Researchers have long been trying to develop a solid pill that can deliver biopharmaceuticals and vaccines in a target specific and time controlled way. However, due to the acidic environment of the stomach degrading the vaccines, it has not been possible to effectively deliver drugs to the intestine, where they are most effective.
Researchers at the University of Alberta have developed a new smart microencapsulation system programmed to actively respond an environmental change in pH.1 These capsules use a unique phenomenon of pore closure and opening in order to protect ingredients from external harsh environments in the stomach and release them under the desired conditions in the intestine. Also, the pH-responding pored microcapsules can be used to develop oral vaccines (e.g., rabies vaccine) and biopharmaceutical formulations for mouth targeted delivery and intranasal drug delivery.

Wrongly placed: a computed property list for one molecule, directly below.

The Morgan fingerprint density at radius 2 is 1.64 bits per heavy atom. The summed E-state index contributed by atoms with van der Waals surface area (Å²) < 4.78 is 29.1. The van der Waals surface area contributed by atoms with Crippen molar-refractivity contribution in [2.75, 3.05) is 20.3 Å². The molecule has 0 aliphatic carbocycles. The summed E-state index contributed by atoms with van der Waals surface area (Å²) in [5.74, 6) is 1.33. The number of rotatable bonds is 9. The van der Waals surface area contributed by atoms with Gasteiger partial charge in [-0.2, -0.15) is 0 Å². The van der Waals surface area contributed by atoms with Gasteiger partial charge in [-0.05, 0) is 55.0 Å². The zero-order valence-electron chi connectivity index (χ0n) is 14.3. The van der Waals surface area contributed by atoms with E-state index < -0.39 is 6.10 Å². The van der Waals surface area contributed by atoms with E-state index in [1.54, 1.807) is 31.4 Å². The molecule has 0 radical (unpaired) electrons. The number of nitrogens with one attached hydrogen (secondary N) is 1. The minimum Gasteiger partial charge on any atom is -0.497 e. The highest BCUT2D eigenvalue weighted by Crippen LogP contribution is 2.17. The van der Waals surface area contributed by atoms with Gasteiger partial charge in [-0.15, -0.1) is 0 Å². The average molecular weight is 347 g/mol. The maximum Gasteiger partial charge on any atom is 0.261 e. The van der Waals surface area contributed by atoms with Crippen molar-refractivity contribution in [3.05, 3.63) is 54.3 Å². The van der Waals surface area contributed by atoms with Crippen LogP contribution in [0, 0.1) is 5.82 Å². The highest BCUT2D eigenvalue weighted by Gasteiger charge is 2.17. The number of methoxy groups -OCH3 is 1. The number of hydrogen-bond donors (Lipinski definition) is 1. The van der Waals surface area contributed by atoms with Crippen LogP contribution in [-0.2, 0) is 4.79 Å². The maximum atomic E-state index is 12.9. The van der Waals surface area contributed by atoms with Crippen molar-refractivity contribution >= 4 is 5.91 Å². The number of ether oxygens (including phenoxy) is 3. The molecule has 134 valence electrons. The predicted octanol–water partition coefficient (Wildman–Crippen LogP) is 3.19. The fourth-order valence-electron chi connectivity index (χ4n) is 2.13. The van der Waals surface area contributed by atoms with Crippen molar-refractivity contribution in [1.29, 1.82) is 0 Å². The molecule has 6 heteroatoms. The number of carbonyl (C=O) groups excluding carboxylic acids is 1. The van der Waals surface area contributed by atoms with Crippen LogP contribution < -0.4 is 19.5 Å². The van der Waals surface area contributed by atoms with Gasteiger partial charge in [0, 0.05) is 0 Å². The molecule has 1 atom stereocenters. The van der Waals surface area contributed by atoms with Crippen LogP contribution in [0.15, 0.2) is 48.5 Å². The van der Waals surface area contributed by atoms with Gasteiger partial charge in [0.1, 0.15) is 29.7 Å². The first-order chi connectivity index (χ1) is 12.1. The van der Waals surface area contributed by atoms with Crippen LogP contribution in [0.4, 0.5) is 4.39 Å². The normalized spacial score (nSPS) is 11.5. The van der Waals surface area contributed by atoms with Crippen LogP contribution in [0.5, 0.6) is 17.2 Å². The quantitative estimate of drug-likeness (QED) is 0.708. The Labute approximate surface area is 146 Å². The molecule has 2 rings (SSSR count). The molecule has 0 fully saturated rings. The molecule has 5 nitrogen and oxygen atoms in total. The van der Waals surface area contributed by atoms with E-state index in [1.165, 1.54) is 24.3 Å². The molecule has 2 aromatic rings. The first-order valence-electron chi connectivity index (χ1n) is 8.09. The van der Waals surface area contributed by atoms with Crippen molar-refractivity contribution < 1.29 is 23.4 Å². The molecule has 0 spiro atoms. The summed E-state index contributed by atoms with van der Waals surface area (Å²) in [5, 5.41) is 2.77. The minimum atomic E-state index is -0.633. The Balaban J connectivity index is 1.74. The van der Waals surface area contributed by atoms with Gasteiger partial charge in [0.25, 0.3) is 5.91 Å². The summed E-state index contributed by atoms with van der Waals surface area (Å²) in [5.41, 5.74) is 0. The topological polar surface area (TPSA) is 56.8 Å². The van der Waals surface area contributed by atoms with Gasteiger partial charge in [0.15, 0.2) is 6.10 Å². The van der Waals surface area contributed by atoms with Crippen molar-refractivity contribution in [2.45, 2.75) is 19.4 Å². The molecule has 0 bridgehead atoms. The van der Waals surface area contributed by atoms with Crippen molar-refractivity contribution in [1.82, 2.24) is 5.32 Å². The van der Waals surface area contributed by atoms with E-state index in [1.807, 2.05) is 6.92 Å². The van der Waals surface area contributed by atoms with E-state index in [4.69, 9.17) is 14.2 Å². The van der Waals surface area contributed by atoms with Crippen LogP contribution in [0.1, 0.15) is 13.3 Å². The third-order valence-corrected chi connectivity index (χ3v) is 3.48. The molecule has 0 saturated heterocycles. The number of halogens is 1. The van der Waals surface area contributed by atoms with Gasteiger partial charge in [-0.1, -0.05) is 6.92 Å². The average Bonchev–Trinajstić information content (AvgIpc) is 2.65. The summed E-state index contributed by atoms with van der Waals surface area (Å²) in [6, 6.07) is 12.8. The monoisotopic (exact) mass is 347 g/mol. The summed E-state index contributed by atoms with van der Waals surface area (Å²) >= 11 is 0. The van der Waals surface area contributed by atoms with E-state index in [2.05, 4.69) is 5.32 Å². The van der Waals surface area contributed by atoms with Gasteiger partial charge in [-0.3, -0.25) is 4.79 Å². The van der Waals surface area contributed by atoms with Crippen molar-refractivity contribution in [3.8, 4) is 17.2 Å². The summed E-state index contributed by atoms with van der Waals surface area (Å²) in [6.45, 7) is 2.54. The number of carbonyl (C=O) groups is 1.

These new encapsulation systems also overcome multiple technical limitations such as low encapsulation efficiency, incomplete protection of the ingredients, inefficient response to stimuli and incomplete release behavior. A new hybrid structure combining the advantages of both solid microparticles and hollow microcapsules with a pH-responsive macropore allows for easy ingredient loading, long-term stability, and the protection and efficient release of ingredients. This is one of the first easy to manufacture orally or intranasally administered capsules suitable for biopharmaceuticals and vaccines for both human and animal health.